According to David Wood, the chair of the DVB’s commercial 3DTV module and deputy director of the EBU’s Technical Department, the main concern of the pay-TV group is to preserve the use of existing set to boxes in the 3D TV environment. This may include what he describes as a “modest” software upgrade.
FTA broadcasters want existing receivers to be able to watch a 2D version without needing an additional broadcast channel for a simulcast. “This is important for terrestrial broadcasters, we have to make the best of what there is, so if you could give us a system like this we would be happier,” explained Wood.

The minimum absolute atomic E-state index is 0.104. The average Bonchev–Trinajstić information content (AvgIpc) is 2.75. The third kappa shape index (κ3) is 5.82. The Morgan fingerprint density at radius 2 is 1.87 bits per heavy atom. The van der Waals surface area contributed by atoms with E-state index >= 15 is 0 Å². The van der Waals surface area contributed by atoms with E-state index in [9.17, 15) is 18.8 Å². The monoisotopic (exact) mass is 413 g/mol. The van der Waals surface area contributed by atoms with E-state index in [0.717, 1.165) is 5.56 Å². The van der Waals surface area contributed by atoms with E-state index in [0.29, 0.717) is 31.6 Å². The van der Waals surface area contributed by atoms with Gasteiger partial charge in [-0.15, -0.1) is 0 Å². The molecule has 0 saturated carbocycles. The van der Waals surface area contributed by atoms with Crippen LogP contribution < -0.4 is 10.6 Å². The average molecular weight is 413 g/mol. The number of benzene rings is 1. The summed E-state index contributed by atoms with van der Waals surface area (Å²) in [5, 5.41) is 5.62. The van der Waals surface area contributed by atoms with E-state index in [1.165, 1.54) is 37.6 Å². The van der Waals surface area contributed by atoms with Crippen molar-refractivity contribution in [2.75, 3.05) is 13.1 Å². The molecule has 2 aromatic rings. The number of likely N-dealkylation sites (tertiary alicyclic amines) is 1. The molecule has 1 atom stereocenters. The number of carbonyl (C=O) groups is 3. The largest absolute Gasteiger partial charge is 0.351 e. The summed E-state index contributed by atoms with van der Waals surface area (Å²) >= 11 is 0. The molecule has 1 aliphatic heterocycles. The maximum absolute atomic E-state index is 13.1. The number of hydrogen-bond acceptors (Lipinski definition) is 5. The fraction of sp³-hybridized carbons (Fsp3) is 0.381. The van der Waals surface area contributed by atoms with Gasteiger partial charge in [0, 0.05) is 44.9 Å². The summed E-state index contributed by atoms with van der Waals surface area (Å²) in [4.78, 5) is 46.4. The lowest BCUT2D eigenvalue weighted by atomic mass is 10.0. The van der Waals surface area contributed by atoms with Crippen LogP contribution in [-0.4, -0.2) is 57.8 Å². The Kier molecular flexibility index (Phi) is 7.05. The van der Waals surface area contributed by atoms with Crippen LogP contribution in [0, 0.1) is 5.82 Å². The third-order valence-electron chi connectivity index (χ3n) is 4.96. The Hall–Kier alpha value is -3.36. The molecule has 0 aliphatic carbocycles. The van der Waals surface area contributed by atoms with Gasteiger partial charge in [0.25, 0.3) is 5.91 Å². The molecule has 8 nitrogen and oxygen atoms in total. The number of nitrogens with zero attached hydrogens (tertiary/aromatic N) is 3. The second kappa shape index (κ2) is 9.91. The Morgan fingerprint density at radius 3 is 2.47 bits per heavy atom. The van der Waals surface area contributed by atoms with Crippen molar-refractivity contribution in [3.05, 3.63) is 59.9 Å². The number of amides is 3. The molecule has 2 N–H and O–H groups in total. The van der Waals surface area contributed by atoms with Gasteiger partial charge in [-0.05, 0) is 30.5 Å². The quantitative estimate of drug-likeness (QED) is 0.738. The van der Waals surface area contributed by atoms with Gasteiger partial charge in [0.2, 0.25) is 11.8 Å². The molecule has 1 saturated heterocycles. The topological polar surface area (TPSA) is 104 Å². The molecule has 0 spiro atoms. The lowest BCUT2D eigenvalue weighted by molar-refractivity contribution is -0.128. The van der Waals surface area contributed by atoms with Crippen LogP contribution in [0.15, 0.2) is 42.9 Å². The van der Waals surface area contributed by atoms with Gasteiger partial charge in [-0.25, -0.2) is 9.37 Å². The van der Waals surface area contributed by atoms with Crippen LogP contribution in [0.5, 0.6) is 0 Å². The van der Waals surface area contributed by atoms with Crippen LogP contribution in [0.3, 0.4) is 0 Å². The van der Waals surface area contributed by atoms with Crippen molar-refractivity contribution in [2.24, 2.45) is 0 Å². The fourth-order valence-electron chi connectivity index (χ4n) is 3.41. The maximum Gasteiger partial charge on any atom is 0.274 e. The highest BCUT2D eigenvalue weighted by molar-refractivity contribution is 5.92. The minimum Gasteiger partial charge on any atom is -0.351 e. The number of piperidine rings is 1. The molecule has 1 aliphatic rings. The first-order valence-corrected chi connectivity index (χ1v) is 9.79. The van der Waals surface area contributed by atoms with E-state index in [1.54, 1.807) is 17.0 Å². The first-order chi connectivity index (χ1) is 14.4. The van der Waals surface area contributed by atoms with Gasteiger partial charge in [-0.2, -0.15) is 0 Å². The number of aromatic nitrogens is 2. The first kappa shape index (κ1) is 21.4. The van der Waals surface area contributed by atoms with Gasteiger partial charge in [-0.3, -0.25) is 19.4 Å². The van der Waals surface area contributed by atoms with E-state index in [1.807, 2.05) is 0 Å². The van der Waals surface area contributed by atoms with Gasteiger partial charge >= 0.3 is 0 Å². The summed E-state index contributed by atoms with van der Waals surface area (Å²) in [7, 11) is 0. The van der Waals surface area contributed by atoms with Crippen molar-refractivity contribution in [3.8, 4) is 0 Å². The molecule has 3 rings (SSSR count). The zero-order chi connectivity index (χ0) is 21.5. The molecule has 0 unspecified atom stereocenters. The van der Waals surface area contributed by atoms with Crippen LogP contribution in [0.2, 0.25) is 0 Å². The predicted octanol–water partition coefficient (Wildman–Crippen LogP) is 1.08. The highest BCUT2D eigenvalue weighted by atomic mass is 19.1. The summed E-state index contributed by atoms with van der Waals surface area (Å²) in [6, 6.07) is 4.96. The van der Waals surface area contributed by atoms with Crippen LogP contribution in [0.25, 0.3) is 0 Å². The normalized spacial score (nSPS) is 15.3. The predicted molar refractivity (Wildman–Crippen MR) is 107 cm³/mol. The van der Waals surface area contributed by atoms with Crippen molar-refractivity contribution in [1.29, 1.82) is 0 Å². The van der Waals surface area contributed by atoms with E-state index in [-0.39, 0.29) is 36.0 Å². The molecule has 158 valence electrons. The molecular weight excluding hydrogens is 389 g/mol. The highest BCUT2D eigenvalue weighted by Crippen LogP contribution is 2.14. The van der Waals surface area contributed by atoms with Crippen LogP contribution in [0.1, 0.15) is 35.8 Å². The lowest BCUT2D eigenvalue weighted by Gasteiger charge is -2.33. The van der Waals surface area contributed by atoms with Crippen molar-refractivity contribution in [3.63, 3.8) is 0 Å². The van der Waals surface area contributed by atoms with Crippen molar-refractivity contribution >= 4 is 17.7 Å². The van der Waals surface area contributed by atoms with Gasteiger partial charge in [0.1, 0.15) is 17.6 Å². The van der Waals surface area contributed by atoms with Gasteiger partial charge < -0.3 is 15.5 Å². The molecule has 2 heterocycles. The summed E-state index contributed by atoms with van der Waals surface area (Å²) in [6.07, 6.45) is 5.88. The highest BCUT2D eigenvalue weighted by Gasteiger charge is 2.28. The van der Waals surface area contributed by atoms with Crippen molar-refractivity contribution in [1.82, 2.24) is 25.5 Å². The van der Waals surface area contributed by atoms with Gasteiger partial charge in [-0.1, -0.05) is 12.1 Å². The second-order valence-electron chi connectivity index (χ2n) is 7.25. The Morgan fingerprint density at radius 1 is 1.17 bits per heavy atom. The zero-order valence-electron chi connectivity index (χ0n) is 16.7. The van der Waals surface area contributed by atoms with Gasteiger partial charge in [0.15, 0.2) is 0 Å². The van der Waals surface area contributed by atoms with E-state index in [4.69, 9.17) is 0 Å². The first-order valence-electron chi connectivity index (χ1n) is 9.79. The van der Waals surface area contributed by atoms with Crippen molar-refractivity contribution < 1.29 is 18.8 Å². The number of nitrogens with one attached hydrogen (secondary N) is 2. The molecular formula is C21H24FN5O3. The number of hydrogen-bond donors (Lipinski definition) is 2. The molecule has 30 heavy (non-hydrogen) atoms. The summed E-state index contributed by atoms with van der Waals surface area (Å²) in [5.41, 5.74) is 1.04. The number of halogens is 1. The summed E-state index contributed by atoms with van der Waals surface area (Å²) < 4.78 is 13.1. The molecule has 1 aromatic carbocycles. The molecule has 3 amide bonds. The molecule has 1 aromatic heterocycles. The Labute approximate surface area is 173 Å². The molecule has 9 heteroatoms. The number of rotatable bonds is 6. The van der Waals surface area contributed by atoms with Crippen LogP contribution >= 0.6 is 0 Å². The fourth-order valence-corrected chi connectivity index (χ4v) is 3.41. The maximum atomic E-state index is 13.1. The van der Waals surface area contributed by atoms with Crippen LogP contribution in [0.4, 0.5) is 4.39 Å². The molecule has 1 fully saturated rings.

Such a plan would seem at odds with the production values described earlier in the conference by BSkyB’s Brian Lenz, who talked of a separate production being needed for 3D coverage of live sports.
Later Thomas Wrede, VP product management media, SES Astra explained how the vast majority of HD services, including those broadcast by the commercial sector, were encrypted, suggesting that a 3D business model might be equally difficult to sustain without joining some form of pay-TV package.
Wood said a further meeting of the DVB 3D commercial module would take place in two weeks with concrete proposals being made public in the autumn.